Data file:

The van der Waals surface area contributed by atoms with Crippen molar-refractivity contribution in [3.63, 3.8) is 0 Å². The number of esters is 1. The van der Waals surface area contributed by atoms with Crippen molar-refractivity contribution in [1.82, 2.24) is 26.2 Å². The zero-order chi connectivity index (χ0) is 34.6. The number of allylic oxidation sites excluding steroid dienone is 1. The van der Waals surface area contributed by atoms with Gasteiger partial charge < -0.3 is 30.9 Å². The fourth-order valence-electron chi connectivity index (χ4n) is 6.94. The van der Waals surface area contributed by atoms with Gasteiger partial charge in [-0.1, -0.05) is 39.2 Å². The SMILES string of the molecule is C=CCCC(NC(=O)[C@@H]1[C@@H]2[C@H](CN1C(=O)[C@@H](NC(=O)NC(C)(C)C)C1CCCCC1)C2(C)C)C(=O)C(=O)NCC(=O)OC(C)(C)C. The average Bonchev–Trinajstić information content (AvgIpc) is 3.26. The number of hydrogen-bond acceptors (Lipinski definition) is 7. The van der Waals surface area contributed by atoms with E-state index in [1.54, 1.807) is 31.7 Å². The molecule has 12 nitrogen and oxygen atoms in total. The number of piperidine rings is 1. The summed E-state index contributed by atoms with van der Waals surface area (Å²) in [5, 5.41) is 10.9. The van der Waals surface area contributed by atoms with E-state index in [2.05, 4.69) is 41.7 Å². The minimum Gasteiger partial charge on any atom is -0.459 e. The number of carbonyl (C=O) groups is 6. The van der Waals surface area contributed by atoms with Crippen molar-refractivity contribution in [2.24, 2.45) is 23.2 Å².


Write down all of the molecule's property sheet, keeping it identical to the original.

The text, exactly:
The van der Waals surface area contributed by atoms with Crippen molar-refractivity contribution in [3.63, 3.8) is 0 Å². The number of esters is 1. The van der Waals surface area contributed by atoms with Crippen molar-refractivity contribution in [1.82, 2.24) is 26.2 Å². The zero-order chi connectivity index (χ0) is 34.6. The number of allylic oxidation sites excluding steroid dienone is 1. The van der Waals surface area contributed by atoms with Gasteiger partial charge < -0.3 is 30.9 Å². The fourth-order valence-electron chi connectivity index (χ4n) is 6.94. The van der Waals surface area contributed by atoms with Gasteiger partial charge in [-0.1, -0.05) is 39.2 Å². The SMILES string of the molecule is C=CCCC(NC(=O)[C@@H]1[C@@H]2[C@H](CN1C(=O)[C@@H](NC(=O)NC(C)(C)C)C1CCCCC1)C2(C)C)C(=O)C(=O)NCC(=O)OC(C)(C)C. The average Bonchev–Trinajstić information content (AvgIpc) is 3.26. The number of hydrogen-bond acceptors (Lipinski definition) is 7. The van der Waals surface area contributed by atoms with E-state index in [1.54, 1.807) is 31.7 Å². The molecule has 12 nitrogen and oxygen atoms in total. The number of piperidine rings is 1. The summed E-state index contributed by atoms with van der Waals surface area (Å²) in [5, 5.41) is 10.9. The van der Waals surface area contributed by atoms with E-state index in [2.05, 4.69) is 41.7 Å². The minimum Gasteiger partial charge on any atom is -0.459 e. The number of carbonyl (C=O) groups is 6. The van der Waals surface area contributed by atoms with Crippen molar-refractivity contribution in [2.24, 2.45) is 23.2 Å².